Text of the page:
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SFMOMA Announces Rooftop Sculpture Garden App for iPad

Continuing to pioneer use of new media and technologies, SFMOMA launches mobile gallery guide for iPad

Released: April 02, 2010 ·

Today the San Francisco Museum of Modern Art (SFMOMA) announced its interactive Rooftop Garden App for iPad is now available on App Store. The app is an enhanced version of the Rooftop Garden App for iPhone and iPod Touch, a multimedia guide originally launched in January 2010 on the occasion of the museum’s 75th anniversary.

From the museum that brought visitors the very first handheld multimedia gallery tour back in 2001 comes a new way to explore modern and contemporary art. The Rooftop Garden App for iPad lets visitors get up close and personal with both the artworks and the careful planning that went into creating the entire Rooftop Sculpture Garden experience.  It provides access to the garden from all angles, with commentary about the sculptures, an interview with the architects, plan drawings of the space, a musical response by saxophonist George Brooks, a video feature on the people behind the Rooftop Coffee Bar featuring Blue Bottle Coffee, and remarks from SFMOMA Director Neal Benezra on the finished space. The iPad app, in particular, has improved user-feedback capabilities for Twitter and makes other user’s Tweets visible, deepening the two-way communication between the museum and its global network of followers.

“The traditional audio tour is ripe for reinvention,” says Peter Samis, SFMOMA associate curator of interpretation. “While traditional tours still appeal to many visitors, members of Gen X and the Millennials identify with personal technology as a lifestyle choice and are looking for interpretive experiences in the museum to reflect this reality. Our Rooftop Garden guide mobilizes a trove of information for on-demand use, with contextual material on tap to meet visitors where they are, both physically and conceptually.”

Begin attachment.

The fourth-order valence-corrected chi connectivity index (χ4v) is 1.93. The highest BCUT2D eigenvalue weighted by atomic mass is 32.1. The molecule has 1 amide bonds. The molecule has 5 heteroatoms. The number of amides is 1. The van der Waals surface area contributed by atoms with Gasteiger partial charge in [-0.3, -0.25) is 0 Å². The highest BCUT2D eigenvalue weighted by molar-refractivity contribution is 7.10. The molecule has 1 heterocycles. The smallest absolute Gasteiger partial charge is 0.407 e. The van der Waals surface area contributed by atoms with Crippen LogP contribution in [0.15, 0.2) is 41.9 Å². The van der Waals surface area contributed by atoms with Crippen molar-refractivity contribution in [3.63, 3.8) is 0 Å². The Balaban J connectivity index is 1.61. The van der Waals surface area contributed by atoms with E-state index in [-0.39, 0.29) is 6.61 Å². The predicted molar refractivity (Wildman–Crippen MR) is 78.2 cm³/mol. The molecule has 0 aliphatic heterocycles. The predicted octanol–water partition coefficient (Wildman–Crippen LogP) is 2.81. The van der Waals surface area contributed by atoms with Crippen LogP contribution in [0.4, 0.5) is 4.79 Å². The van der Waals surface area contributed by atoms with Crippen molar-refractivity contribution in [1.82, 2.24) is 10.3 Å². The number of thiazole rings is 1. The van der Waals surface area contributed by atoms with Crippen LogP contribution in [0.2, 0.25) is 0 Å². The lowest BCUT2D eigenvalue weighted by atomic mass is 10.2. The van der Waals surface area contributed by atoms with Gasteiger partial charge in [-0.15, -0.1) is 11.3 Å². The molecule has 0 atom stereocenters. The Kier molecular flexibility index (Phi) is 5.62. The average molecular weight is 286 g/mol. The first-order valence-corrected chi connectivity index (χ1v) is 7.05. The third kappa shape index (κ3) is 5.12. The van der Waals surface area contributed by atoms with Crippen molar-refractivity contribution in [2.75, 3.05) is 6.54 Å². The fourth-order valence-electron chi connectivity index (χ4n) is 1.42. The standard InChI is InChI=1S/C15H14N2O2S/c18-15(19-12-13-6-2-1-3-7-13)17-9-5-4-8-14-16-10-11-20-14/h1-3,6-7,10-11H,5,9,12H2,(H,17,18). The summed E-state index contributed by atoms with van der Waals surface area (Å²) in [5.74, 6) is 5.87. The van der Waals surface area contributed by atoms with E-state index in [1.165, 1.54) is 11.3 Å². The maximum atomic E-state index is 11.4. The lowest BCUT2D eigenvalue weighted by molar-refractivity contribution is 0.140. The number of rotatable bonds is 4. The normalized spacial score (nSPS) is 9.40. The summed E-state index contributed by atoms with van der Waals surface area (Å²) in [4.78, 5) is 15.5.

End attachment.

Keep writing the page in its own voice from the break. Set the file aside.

Both the iPhone and iPad versions of the mobile application were developed in close partnership with NOUS-guide, a leading Vienna-based firm that has pioneered innovation in the mobile space, including a deployment of 900 devices in over 30 languages for the European parliament. This is their first collaboration with a major U.S. museum.

The Rooftop Garden App for iPad is available for free from the App Store on iPad or at www.itunes.com/appstore/.

An Early Adopter of Technology

Reflecting the Bay Area’s renown for pioneering new technologies and ways of thinking, SFMOMA is widely acknowledged as a leader among museums worldwide for using technology to engage audiences of all ages, both on site and online. From its original website—one of the first launched by a U.S. art museum—and prizewinning interpretive CD-ROMS of the 1990s to its innovative podcasts and multimedia gallery tours of the 2000s, SFMOMA has consistently forged new models for museum education by developing in-house expertise in rich-media tools that enhance public understanding of modern and contemporary art. The advent of the Rooftop Garden iPad app furthers this commitment to online culture and technological advancement, and to fostering meaningful dialogue with audiences.